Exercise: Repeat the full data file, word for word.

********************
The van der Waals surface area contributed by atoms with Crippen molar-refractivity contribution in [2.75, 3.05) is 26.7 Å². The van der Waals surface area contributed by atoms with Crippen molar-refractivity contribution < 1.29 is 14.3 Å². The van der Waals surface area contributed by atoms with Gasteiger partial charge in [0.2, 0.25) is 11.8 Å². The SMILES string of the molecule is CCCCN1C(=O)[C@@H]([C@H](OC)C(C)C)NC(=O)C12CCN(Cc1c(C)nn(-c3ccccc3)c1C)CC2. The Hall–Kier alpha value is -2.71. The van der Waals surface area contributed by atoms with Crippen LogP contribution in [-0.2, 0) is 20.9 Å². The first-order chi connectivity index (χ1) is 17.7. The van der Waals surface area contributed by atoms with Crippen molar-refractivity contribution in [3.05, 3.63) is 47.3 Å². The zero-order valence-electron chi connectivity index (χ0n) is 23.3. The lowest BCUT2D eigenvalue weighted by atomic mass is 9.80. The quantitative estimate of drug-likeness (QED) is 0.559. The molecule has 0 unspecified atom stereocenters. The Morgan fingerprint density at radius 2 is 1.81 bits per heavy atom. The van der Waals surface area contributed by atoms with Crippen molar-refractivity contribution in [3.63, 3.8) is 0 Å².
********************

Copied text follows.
The van der Waals surface area contributed by atoms with Crippen molar-refractivity contribution in [2.75, 3.05) is 26.7 Å². The van der Waals surface area contributed by atoms with Crippen molar-refractivity contribution < 1.29 is 14.3 Å². The van der Waals surface area contributed by atoms with Gasteiger partial charge in [0.2, 0.25) is 11.8 Å². The SMILES string of the molecule is CCCCN1C(=O)[C@@H]([C@H](OC)C(C)C)NC(=O)C12CCN(Cc1c(C)nn(-c3ccccc3)c1C)CC2. The Hall–Kier alpha value is -2.71. The van der Waals surface area contributed by atoms with Crippen LogP contribution in [-0.2, 0) is 20.9 Å². The first-order chi connectivity index (χ1) is 17.7. The van der Waals surface area contributed by atoms with Crippen molar-refractivity contribution in [3.05, 3.63) is 47.3 Å². The zero-order valence-electron chi connectivity index (χ0n) is 23.3. The lowest BCUT2D eigenvalue weighted by atomic mass is 9.80. The quantitative estimate of drug-likeness (QED) is 0.559. The molecule has 0 unspecified atom stereocenters. The Morgan fingerprint density at radius 2 is 1.81 bits per heavy atom. The van der Waals surface area contributed by atoms with Crippen molar-refractivity contribution in [3.63, 3.8) is 0 Å².